Revelstoke runs secondary to buy Upstream Rehab from older fund

  • Revelstoke needs more than $1 bln to buy Upstream Rehab out of Fund I: source
  • Made first investment in Upstream in 2015
  • Revelstoke in market with second fund

Revelstoke Capital Partners, a Denver-based firm that spun out of KRG Capital, is running a process to move a company out of its 2015 debut fund and into a new vehicle, giving it more time to manage the company, three sources told Buyouts.

Single- or concentrated-asset restructurings have become more popular in recent years as traditional secondary buyers have raised larger funds. Bigger pools of capital can better handle the type of risk that comes with concentrated exposure to assets.

For Revelstoke, the asset in question is outpatient rehabilitation services provider Upstream Rehabilitation. Revelstoke invested in the company in 2015. Revelstoke needs more than $1 billion to buy Upstream out of Fund I and move it into the continuation vehicle, one source said.

Coller Capital is lead buyer on the deal, two sources told Buyouts. Revelstoke’s second fund, which has been in market fundraising, will also be a buyer on the deal, one of the sources said.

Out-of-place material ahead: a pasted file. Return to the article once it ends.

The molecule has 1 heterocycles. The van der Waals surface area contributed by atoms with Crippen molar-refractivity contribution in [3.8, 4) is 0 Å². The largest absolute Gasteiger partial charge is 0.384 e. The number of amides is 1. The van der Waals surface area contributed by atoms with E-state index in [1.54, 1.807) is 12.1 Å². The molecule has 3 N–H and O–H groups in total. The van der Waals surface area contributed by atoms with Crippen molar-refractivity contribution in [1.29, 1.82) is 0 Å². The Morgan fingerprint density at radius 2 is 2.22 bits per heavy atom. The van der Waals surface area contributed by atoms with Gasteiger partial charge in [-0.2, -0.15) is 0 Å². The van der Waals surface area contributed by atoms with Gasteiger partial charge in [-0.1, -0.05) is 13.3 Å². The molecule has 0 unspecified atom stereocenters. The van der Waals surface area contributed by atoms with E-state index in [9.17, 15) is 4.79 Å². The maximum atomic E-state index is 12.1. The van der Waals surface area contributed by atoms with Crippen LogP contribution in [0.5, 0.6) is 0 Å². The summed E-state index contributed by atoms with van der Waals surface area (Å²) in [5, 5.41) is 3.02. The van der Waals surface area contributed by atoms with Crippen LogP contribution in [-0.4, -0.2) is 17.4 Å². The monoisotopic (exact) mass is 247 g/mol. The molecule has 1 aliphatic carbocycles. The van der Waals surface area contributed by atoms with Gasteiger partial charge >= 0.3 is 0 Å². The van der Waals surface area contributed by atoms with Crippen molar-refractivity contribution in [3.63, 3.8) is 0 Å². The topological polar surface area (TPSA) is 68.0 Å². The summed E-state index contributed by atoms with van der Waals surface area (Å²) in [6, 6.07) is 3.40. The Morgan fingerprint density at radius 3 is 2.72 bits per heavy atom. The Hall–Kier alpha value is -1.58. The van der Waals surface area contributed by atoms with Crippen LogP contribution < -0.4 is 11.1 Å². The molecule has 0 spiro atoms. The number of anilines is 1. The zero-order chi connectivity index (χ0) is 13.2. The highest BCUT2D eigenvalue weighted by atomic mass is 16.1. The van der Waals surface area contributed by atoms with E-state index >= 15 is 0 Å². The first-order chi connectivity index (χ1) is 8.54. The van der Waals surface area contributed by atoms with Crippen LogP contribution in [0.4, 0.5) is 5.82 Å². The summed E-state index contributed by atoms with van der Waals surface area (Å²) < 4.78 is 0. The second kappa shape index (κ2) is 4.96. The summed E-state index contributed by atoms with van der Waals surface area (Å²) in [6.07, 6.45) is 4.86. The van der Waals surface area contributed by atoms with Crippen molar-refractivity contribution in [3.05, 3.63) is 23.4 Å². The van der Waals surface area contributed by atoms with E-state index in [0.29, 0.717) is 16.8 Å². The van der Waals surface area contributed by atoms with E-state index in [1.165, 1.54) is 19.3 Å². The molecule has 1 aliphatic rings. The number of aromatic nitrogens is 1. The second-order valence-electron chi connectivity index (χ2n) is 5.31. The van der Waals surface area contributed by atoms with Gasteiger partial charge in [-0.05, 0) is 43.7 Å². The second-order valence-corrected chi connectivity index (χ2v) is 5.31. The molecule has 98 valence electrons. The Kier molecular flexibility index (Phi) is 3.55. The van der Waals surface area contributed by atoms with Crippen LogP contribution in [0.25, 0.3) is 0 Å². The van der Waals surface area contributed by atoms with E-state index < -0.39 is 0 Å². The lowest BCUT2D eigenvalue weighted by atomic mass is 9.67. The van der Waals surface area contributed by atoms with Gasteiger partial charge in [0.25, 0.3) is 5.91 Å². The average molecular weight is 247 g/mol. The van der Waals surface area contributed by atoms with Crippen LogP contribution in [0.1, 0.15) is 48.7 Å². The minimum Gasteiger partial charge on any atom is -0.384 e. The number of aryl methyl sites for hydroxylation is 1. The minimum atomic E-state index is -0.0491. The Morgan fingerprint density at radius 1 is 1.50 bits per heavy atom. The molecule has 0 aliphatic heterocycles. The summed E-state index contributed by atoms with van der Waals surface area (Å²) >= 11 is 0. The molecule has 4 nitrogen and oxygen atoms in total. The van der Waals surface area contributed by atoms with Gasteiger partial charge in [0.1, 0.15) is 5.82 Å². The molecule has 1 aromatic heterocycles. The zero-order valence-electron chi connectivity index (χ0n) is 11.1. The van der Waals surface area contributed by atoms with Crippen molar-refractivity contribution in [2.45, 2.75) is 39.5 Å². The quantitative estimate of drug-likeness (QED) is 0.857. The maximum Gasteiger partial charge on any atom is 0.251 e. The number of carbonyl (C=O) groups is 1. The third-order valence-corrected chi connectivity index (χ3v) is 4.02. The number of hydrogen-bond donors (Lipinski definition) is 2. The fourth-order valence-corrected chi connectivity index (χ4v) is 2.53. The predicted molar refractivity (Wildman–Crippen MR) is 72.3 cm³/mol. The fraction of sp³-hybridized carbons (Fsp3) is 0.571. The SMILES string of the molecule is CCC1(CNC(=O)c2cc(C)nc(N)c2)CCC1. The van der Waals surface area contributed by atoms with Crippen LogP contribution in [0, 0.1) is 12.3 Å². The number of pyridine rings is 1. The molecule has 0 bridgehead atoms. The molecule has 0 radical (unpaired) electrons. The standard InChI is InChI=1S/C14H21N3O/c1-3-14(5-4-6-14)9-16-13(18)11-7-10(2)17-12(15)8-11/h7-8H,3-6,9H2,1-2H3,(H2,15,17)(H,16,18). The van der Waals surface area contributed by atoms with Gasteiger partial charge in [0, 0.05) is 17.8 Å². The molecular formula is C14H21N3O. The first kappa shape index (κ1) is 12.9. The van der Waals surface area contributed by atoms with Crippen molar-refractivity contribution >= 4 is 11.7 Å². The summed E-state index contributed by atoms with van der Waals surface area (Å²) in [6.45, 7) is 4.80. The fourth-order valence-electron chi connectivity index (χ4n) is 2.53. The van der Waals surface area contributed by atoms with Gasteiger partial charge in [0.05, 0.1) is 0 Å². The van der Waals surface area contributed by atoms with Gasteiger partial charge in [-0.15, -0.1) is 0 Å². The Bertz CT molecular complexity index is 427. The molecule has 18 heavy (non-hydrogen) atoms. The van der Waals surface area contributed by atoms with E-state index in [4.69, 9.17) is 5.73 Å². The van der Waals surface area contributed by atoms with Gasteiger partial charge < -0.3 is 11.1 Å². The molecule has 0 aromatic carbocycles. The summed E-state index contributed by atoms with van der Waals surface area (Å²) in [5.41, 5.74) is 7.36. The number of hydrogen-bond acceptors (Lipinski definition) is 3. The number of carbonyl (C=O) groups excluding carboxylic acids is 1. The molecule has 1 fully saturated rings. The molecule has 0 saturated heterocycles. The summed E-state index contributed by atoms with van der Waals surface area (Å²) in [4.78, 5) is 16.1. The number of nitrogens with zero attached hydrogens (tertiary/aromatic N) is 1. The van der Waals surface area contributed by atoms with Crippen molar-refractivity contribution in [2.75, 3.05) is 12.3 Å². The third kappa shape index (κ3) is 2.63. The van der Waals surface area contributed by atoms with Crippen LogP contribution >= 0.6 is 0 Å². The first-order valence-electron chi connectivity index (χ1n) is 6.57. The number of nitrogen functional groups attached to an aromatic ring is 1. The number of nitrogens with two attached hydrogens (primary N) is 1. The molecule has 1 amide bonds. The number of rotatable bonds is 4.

Upstream has grown over the years, including through an add-on last year of Drayer Physical Therapy Institute. As part of the add-on acquisition, certain Drayer shareholders, including Goldman Sachs, rolled portions of their proceeds for minority ownership in Upstream, according to a press release at the time.

The proposed new deal allows investors in Revelstoke’s debut fund the option to cash out of their exposure to Upstream or roll their interests into the continuation vehicle. The process gives Revelstoke more time to manage and grow the asset, sources said.

Upstream has grown beyond the size of company Revelstoke normally invests in, which is why bringing co-investors into the deal will help dilute the firm’s exposure, the sources said.

Revelstoke was formed when KRG co-founder Mark King left in 2013 along with Simon Bachleda and former chief fundraiser Dale Meyer. The firm closed its debut fund in 2015 on $303 million. It is now in the market with Fund II, which has raised more than $437 million so far, according to an SEC filing in June.

King died in 2016. Revelstoke is now led by Bachleda, Meyer and Managing Partner Russell Cassella, according to Revelstoke’s Form ADV filed in June. Revelstoke manages about $1.2 billion in assets, the Form ADV said.

Representatives of Revelstoke and Coller Capital did not respond to requests for comment.

Single-asset deals accounted for just under 10 percent of GP-led transaction volume in 2018, according to Evercore’s full-year secondary volume report. Evercore estimated total secondary volume at about $72 billion in 2018. GP-led deals represented about 28 percent of total 2018 volume, Evercore said.

Action Item: Contact Revelstoke Managing Partner Simon Bachleda at